Christmas 2009 has come and gone.
I thought I would share a few of Vickie’s and my convictions about Christmas. They don’t have to be your convictions. But sharing them now gives you a year to think about them!
Vickie and I are sort of non-conformists when it comes to Christmas.
We don’t go as far as the Puritans (and others), but we try to do our little part to minimize the commercial aspects of Christmas and to maximize the emphasis on the birth of Jesus.
The Puritans refused to celebrate Christmas at all. They were troubled by its pagan origins. The Roman Catholic Church had co-opted the winter solstice holidays of paganism and made them into a celebration of the birth of Christ. There is no Biblical encouragement to celebrate the birth of Christ at all, and certainly no hint that December 25 is a special day. Christmas tended to be associated with drunkenness and godless partying. So the Puritans disdained the whole thing.
In our own culture, those who make their living by selling stuff have learned to manipulate our sentimentalism and our desire to give and receive gifts by milking the Christmas holiday and transforming it into a vast sales strategy.
Our culture seems to be in a kind of tug-of-war over Christmas. On the one hand, Christians try to pull it back toward the Biblical story of the nativity, the Incarnation, God with us. On the other hand, secularists strive to pull it toward a generic happy holiday, without Christian content, a time of fun, giving and receiving gifts, parties, and football.
When Vickie and I were first married, we decided to establish a Christmas tradition that focused less on kids longing for gifts and more on Christ. Yes, when our boys were young, we did give them some gifts–never very extravagant (out of necessity as well as conviction!)
But, if you ask our boys what our Christmases were like when they were growing up, I think they would first think of the tradition we began then and have continued until this present time.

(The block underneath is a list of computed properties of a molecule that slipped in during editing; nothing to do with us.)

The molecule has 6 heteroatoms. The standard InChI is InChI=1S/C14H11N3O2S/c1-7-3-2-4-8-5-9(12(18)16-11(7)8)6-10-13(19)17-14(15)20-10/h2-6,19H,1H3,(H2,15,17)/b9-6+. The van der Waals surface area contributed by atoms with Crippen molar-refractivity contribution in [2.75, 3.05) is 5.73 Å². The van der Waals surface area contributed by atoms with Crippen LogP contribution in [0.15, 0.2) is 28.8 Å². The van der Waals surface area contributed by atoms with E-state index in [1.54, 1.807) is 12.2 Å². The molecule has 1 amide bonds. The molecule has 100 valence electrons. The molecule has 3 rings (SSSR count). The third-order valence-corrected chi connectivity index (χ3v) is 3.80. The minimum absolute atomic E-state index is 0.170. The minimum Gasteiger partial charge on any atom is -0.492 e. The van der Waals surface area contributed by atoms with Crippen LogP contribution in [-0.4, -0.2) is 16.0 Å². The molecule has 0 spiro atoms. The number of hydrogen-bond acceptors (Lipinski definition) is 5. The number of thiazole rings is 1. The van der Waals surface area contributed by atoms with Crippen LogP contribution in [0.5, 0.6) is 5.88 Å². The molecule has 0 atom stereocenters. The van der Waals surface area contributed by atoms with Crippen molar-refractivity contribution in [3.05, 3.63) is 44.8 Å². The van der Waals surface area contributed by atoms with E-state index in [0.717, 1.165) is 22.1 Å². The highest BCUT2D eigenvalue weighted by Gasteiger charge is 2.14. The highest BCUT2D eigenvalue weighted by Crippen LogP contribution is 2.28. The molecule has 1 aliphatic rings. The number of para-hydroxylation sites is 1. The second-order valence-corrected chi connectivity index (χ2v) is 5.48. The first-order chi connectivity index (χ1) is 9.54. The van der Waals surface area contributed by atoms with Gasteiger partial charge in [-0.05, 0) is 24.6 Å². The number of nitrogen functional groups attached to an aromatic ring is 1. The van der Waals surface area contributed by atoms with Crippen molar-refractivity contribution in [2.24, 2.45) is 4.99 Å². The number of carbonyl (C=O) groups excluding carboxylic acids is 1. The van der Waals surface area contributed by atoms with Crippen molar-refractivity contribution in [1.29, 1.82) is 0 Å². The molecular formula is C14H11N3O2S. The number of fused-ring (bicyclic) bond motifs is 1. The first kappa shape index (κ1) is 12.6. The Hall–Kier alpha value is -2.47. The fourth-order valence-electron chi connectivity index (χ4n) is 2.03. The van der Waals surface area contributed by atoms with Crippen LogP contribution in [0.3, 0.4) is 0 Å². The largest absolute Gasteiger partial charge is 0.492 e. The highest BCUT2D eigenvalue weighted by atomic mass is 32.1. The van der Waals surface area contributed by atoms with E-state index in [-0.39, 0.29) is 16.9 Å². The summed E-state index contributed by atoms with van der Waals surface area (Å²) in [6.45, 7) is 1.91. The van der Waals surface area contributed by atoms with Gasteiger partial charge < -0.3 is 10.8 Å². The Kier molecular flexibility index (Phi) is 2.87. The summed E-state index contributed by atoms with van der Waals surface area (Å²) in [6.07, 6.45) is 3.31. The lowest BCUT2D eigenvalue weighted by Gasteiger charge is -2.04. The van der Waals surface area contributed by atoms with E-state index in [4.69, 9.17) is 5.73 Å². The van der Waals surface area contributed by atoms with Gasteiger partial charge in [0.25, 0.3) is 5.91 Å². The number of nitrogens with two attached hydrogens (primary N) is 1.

We have a time every year around Christmas (it doesn’t have to be exactly on Christmas Day or Christmas Eve), when we meet with all the members of the family who are able to be in our neck of the woods. ( Currently, we have kids and grandkids in Tennessee, South Carolina, Texas, and California. So we are rarely able to get many of them together at once.)
First we set up the keyboard and sing a few Christmas Carols. Then, while “Silent Night” plays quietly in the background, we discuss the events of the preceding year. This is usually a time of laughing and crying as we remember highs and lows, and thank God for His blessings and provision and guidance.
After that we have a prayer time, inviting any one who wishes to pray aloud to give thanks and/or offer petitions and intercessions.
Then we read the story of the birth of Christ from Matthew and Luke. About 21 years ago we divided it up into nine parts (one for Vickie and me and each of our seven sons). When any of our sons aren’t present, we assign their parts for others to read. Since our sons have become adults, there have been a few times when none of them could be with us for Christmas. On those occasions, Vickie and I read all the parts in turns.
Finally we spend time remembering why Jesus came as a baby to Bethlehem. We do that by commemorating His death by taking the unleavened bread, to remember His body, and the fruit of the vine to remember His blood.
In recent years, we have chosen not to have a Christmas tree. No, we are not opposed to Christmas trees. But we have decided that a better way for us to express our focus at Christmas time is through nativity sets. We have several of these placed throughout the house.